More tables indicate flora and fauna species require the application of a species-specific condition and site-specific biodiversity conditions. Some tables list flora and fauna requiring individual species-specific conditions. Virtually none of these conditions are available.

In order to begin “harvesting”, a significant number of species require species management plans. As a result of weeks of effort by IA, who contacted the Environment Protection Agency (EPA) with responsibility for approving species management plans, the Natural Resources Commission (NRC) which has the job of monitoring the industrial logging and finally the Forestry Corporation, two species management plans were obtained. Neither the EPA nor the NRC could provide the plans; IA was eventually referred to the Forestry Corporation which provided the information weeks later.

The Corporation’s website reveals two only species management plans. 

It would appear from some intensive research that lengthy tables listing the status of various categories of flora and fauna under the CIFOA have been taken from the now defunct Office of Environment Heritage $100 million Save our Species program. IA was unable to find a single study of any vulnerable, endangered or critically endangered fauna listed under the CIFOA tables which had benefited from any research post the catastrophic bushfires, which a number of  scientists estimated killed or impacted over 3 billion animals.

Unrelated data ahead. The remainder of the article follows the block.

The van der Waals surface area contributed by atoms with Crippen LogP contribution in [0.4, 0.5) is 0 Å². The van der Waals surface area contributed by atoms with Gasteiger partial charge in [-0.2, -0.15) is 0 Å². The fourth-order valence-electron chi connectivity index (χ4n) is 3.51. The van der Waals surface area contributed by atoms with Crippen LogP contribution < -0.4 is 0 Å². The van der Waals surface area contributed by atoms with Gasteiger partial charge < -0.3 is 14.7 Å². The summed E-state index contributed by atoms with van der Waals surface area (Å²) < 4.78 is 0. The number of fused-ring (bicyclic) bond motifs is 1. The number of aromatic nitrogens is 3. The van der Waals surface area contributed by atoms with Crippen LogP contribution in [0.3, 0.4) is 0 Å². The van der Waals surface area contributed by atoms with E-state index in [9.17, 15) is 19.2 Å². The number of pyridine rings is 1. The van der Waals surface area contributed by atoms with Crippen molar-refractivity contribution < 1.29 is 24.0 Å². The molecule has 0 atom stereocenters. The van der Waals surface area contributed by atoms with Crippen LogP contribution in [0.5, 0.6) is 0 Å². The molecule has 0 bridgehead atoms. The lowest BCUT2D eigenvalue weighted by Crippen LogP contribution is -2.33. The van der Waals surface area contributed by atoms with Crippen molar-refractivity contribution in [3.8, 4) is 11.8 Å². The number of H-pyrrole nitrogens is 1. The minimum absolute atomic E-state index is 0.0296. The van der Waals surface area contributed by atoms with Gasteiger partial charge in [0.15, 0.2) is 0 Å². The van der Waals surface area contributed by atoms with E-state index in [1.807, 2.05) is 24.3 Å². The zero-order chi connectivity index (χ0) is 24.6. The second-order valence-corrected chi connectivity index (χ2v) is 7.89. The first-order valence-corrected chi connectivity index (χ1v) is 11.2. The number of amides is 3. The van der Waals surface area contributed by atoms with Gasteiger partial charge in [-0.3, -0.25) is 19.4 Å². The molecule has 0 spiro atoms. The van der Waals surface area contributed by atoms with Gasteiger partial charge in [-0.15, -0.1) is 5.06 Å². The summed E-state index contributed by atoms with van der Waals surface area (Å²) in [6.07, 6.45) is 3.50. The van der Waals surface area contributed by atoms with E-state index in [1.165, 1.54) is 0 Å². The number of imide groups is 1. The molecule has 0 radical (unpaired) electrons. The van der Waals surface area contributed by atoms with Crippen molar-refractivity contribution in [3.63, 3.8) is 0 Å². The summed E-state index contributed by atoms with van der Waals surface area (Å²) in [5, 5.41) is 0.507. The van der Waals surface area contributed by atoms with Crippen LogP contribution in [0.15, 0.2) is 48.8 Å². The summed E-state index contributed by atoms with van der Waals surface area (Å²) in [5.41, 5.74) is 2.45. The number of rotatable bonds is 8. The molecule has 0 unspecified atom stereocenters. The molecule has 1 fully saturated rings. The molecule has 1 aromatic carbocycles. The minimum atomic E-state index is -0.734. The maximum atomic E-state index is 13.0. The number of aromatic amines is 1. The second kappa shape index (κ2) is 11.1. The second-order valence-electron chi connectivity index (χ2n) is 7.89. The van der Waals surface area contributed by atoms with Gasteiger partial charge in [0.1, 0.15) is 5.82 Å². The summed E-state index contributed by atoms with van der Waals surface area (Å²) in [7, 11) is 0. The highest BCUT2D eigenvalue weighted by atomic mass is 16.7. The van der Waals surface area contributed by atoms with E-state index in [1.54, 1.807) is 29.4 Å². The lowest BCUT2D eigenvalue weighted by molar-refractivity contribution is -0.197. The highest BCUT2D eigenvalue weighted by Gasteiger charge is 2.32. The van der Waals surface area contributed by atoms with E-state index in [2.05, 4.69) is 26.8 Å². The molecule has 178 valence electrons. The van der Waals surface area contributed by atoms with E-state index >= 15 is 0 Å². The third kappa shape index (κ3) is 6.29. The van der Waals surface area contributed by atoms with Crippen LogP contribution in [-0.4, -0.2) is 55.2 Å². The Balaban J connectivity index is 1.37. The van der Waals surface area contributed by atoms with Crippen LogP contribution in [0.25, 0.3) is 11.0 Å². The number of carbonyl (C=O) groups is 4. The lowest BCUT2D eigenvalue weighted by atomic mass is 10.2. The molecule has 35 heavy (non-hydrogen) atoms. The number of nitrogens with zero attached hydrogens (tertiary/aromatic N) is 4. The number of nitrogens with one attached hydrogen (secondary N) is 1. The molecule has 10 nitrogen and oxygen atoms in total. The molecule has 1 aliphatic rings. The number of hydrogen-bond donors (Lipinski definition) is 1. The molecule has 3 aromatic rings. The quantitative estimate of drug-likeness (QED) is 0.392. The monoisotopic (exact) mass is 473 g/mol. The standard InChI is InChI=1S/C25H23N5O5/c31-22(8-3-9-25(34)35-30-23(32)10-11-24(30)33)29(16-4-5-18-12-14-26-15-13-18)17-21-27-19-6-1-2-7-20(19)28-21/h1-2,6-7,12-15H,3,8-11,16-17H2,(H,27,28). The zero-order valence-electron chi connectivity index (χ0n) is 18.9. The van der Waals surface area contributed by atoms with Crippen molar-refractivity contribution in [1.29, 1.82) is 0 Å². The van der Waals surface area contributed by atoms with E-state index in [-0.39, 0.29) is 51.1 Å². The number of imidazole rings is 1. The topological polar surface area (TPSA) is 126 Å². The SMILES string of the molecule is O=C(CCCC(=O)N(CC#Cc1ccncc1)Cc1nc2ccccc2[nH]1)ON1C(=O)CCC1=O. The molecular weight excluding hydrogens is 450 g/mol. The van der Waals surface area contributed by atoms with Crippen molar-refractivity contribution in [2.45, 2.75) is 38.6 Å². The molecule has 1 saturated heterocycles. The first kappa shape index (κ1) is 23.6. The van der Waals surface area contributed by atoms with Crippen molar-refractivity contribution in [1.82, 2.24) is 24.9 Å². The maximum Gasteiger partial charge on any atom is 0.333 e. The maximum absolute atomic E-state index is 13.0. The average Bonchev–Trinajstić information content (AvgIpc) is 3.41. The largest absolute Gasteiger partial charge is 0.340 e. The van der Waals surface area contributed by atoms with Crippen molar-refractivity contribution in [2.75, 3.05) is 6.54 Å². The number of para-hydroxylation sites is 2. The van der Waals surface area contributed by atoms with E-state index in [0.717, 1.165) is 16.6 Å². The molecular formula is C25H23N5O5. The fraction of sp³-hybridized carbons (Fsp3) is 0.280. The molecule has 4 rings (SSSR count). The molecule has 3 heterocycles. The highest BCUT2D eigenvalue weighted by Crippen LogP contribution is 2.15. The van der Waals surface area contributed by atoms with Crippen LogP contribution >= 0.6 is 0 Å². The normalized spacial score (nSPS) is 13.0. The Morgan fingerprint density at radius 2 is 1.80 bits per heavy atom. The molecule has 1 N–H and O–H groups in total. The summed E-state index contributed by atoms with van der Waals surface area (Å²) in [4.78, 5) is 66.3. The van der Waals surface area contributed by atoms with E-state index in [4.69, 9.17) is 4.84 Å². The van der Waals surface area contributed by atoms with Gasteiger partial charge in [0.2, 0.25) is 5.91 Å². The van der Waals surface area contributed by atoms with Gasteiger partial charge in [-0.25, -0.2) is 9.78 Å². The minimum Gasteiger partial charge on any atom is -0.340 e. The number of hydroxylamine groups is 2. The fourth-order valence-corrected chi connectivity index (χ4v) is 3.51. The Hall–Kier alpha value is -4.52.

Harvest plans by the Forestry Corporation are available on their Plan Portal website, a site designed for obfuscation with tiny coloured dots indicating which forests are under planning, approval or completion designations. It is almost impossible to find the relevant information and harvest plans allow two days only for any submissions of objection. Forest activists are forced to check the Plan Portal website 24 hours a day in order to check which compartments will be logged.

In spite of massive, ongoing community protests, the NSW Government remains deaf to any concerns. The same scenario is practised by Federal, Queensland, Victorian and South Australian governments.

Mayor Dominic King sums up the nightmare situation:

We need to work to elect people who understand and support the latest scientific knowledge, that put people before profit and who recognise the value of our forests and biodiversity in ensuring the survival of our future generations. We also need to let our friends, neighbours and the larger population know what is happening in the forests in our regions. We can do that by attending rallies, protests, workshops and supporting the community activists that continue to shine a light on what is really happening to our globally unique forests and ensure the finger is firmly aimed at the politicians that continue to allow this to happen.


It is clear to me that the only way we can achieve a better long-term outcome for our forests, biodiversity, infrastructure and our future is through the ballot box.

Unfortunately, by the time the next NSW state elections are called, these precious forests will be history unless drastic action is taken. No bets on the outcome of the looming federal election.

Sue Arnold is an IA columnist and freelance investigative journalist. You can follow Sue on Twitter @koalacrisis.